A project aimed at improving education for Black Caribbean boys was among those selected in the latest round of Brent Council’s community funding.
The scheme – ‘It Takes a Village’ – run by Ultra Education, which is based in The Granville Centre, in Carlton Vale, seeks to address “the root cause of [educational] underachievement” among boys of this heritage.
It was awarded just over £227,000 and will work with schools, families, and communities to improve Black Caribbean boys’ skills and give them a greater voice to “increase life chances and close the gaps in educational attainment”.
Brent Council’s cabinet noted this project was a particularly appropriate recipient of Neighbourhood Community Infrastructure Levy (NCIL) funding as it matches up with the council’s own goals on this issue.
Cllr Mili Patel, who is responsible for children’s safeguarding, early help and social care at Brent Council, said: “If you look at the projects approved, they speak to the reports we’ve had.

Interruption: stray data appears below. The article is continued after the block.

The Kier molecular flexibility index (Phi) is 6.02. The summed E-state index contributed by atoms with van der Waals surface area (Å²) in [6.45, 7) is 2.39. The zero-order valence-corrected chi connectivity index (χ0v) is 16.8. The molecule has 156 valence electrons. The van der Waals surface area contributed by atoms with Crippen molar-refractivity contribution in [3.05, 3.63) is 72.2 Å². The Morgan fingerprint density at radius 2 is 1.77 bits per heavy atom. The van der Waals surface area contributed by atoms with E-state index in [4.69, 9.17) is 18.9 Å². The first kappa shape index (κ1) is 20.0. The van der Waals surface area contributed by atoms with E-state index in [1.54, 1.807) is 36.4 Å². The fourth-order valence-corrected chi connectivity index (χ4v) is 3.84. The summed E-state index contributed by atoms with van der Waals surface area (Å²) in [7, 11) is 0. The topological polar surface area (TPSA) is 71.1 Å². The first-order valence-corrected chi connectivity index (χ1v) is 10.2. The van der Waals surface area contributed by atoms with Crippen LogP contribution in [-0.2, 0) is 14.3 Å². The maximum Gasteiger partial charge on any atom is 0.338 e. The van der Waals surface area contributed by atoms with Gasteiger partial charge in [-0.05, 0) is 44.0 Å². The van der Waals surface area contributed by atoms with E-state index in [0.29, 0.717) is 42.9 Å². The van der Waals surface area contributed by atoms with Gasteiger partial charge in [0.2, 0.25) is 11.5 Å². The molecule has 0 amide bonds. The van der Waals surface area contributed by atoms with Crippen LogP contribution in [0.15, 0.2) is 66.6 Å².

“It’s really good to see we are working towards our borough plan and some of the pressures we’ve had.”
Three other programmes were also chosen to receive more than £100,000 in funding.
The Asian Women’s Resource Centre was granted almost £198,000 to revitalise its building in Harlesden so it is “inclusive, accessible, welcoming, safe and comfortable for women, girls and children to access a range of holistic support services”.
A digital project run by Mobs Ventures Ltd received the same amount of funding, which will be used to engage young people in new skills and employment in Brent.
And a recovery programme for Black and minority ethnic groups – delivered by EACH Counselling and Support – was given around £147,000.
Its application noted it would help members of these communities deal with the effects of mental health issues, domestic abuse and substance misuse through “culturally sensitive education, training, employment and counselling support”.